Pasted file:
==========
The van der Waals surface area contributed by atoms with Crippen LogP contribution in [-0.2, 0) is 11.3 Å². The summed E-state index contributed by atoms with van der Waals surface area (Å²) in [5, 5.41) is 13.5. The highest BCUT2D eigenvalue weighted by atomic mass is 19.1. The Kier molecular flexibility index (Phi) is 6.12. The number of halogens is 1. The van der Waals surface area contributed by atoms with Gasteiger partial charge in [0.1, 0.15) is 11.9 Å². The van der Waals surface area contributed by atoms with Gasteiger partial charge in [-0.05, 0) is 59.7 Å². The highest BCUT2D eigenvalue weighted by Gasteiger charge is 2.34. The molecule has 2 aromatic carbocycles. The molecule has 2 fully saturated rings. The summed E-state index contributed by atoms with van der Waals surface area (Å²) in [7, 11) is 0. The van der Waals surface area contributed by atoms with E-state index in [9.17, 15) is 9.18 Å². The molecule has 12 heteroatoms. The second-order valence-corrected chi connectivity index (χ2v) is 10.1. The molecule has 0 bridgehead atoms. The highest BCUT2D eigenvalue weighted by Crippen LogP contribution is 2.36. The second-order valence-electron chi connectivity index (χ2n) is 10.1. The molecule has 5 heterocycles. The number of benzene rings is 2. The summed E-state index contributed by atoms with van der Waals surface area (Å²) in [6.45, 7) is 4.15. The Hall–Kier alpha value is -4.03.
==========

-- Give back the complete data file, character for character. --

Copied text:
The van der Waals surface area contributed by atoms with Crippen LogP contribution in [-0.2, 0) is 11.3 Å². The summed E-state index contributed by atoms with van der Waals surface area (Å²) in [5, 5.41) is 13.5. The highest BCUT2D eigenvalue weighted by atomic mass is 19.1. The Kier molecular flexibility index (Phi) is 6.12. The number of halogens is 1. The van der Waals surface area contributed by atoms with Gasteiger partial charge in [0.1, 0.15) is 11.9 Å². The van der Waals surface area contributed by atoms with Gasteiger partial charge in [-0.05, 0) is 59.7 Å². The highest BCUT2D eigenvalue weighted by Gasteiger charge is 2.34. The molecule has 2 aromatic carbocycles. The molecule has 2 fully saturated rings. The summed E-state index contributed by atoms with van der Waals surface area (Å²) in [7, 11) is 0. The van der Waals surface area contributed by atoms with E-state index in [9.17, 15) is 9.18 Å². The molecule has 12 heteroatoms. The second-order valence-corrected chi connectivity index (χ2v) is 10.1. The molecule has 0 bridgehead atoms. The highest BCUT2D eigenvalue weighted by Crippen LogP contribution is 2.36. The second-order valence-electron chi connectivity index (χ2n) is 10.1. The molecule has 5 heterocycles. The number of benzene rings is 2. The summed E-state index contributed by atoms with van der Waals surface area (Å²) in [6.45, 7) is 4.15. The Hall–Kier alpha value is -4.03.